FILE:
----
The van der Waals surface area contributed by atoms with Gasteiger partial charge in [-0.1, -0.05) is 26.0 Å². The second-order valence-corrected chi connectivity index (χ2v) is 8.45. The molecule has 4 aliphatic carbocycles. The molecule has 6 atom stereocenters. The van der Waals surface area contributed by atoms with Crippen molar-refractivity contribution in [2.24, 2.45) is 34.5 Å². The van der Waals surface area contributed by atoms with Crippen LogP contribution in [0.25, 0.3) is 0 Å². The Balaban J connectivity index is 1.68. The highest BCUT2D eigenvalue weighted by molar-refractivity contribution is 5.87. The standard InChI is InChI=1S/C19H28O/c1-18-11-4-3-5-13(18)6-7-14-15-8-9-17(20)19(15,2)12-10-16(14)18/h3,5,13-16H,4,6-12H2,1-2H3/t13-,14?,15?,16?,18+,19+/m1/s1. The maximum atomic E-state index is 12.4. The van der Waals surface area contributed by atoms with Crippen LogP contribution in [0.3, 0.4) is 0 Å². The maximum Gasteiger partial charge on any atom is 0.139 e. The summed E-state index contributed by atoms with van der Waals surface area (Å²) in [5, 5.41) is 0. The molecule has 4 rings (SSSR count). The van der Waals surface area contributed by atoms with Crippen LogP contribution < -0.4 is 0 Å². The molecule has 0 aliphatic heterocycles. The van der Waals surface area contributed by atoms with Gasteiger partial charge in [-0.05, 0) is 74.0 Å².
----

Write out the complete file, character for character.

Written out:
The van der Waals surface area contributed by atoms with Gasteiger partial charge in [-0.1, -0.05) is 26.0 Å². The second-order valence-corrected chi connectivity index (χ2v) is 8.45. The molecule has 4 aliphatic carbocycles. The molecule has 6 atom stereocenters. The van der Waals surface area contributed by atoms with Crippen molar-refractivity contribution in [2.24, 2.45) is 34.5 Å². The van der Waals surface area contributed by atoms with Crippen LogP contribution in [0.25, 0.3) is 0 Å². The Balaban J connectivity index is 1.68. The highest BCUT2D eigenvalue weighted by molar-refractivity contribution is 5.87. The standard InChI is InChI=1S/C19H28O/c1-18-11-4-3-5-13(18)6-7-14-15-8-9-17(20)19(15,2)12-10-16(14)18/h3,5,13-16H,4,6-12H2,1-2H3/t13-,14?,15?,16?,18+,19+/m1/s1. The maximum atomic E-state index is 12.4. The van der Waals surface area contributed by atoms with Crippen LogP contribution in [0.3, 0.4) is 0 Å². The maximum Gasteiger partial charge on any atom is 0.139 e. The summed E-state index contributed by atoms with van der Waals surface area (Å²) in [5, 5.41) is 0. The molecule has 4 rings (SSSR count). The van der Waals surface area contributed by atoms with Crippen LogP contribution < -0.4 is 0 Å². The molecule has 0 aliphatic heterocycles. The van der Waals surface area contributed by atoms with Gasteiger partial charge in [-0.05, 0) is 74.0 Å².